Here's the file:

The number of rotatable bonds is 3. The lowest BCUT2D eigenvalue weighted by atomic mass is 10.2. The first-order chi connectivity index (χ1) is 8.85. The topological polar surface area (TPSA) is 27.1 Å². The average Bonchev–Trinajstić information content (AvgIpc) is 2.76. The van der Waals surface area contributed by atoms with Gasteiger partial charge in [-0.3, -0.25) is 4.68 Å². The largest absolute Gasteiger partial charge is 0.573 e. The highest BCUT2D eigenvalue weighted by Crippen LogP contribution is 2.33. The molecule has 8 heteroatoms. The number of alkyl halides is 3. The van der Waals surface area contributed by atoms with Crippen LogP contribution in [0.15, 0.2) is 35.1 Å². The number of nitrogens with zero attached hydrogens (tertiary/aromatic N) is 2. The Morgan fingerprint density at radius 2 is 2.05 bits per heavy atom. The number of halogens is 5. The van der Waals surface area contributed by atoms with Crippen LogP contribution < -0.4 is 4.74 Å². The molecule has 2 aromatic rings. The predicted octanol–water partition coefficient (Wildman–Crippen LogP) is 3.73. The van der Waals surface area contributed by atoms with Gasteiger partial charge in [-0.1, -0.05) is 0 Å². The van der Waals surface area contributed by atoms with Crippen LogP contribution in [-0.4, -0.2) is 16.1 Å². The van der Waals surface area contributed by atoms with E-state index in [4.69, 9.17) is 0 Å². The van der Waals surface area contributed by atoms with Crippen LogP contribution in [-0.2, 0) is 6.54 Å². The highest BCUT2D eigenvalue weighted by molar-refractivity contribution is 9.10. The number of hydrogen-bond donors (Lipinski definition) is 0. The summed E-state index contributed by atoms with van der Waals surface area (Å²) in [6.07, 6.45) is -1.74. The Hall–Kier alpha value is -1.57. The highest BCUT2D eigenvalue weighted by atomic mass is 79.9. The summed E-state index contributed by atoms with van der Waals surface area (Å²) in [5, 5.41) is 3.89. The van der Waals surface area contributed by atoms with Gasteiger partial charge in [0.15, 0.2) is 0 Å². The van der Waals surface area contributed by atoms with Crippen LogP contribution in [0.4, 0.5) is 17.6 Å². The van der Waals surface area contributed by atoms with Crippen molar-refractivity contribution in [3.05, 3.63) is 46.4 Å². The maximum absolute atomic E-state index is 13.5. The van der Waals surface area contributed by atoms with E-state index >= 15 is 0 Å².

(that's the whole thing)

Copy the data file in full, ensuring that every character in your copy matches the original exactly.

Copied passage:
The number of rotatable bonds is 3. The lowest BCUT2D eigenvalue weighted by atomic mass is 10.2. The first-order chi connectivity index (χ1) is 8.85. The topological polar surface area (TPSA) is 27.1 Å². The average Bonchev–Trinajstić information content (AvgIpc) is 2.76. The van der Waals surface area contributed by atoms with Gasteiger partial charge in [-0.3, -0.25) is 4.68 Å². The largest absolute Gasteiger partial charge is 0.573 e. The highest BCUT2D eigenvalue weighted by Crippen LogP contribution is 2.33. The molecule has 8 heteroatoms. The number of alkyl halides is 3. The van der Waals surface area contributed by atoms with Crippen LogP contribution in [0.15, 0.2) is 35.1 Å². The number of nitrogens with zero attached hydrogens (tertiary/aromatic N) is 2. The Morgan fingerprint density at radius 2 is 2.05 bits per heavy atom. The number of halogens is 5. The van der Waals surface area contributed by atoms with Crippen LogP contribution < -0.4 is 4.74 Å². The molecule has 2 aromatic rings. The predicted octanol–water partition coefficient (Wildman–Crippen LogP) is 3.73. The van der Waals surface area contributed by atoms with Gasteiger partial charge in [-0.1, -0.05) is 0 Å². The van der Waals surface area contributed by atoms with Crippen LogP contribution in [-0.4, -0.2) is 16.1 Å². The van der Waals surface area contributed by atoms with E-state index in [4.69, 9.17) is 0 Å². The van der Waals surface area contributed by atoms with Crippen LogP contribution in [-0.2, 0) is 6.54 Å². The highest BCUT2D eigenvalue weighted by molar-refractivity contribution is 9.10. The number of hydrogen-bond donors (Lipinski definition) is 0. The summed E-state index contributed by atoms with van der Waals surface area (Å²) in [6.07, 6.45) is -1.74. The Hall–Kier alpha value is -1.57. The highest BCUT2D eigenvalue weighted by atomic mass is 79.9. The summed E-state index contributed by atoms with van der Waals surface area (Å²) in [5, 5.41) is 3.89. The van der Waals surface area contributed by atoms with Gasteiger partial charge in [0.15, 0.2) is 0 Å². The van der Waals surface area contributed by atoms with Crippen LogP contribution in [0.4, 0.5) is 17.6 Å². The van der Waals surface area contributed by atoms with Crippen molar-refractivity contribution in [3.05, 3.63) is 46.4 Å². The maximum absolute atomic E-state index is 13.5. The van der Waals surface area contributed by atoms with E-state index >= 15 is 0 Å².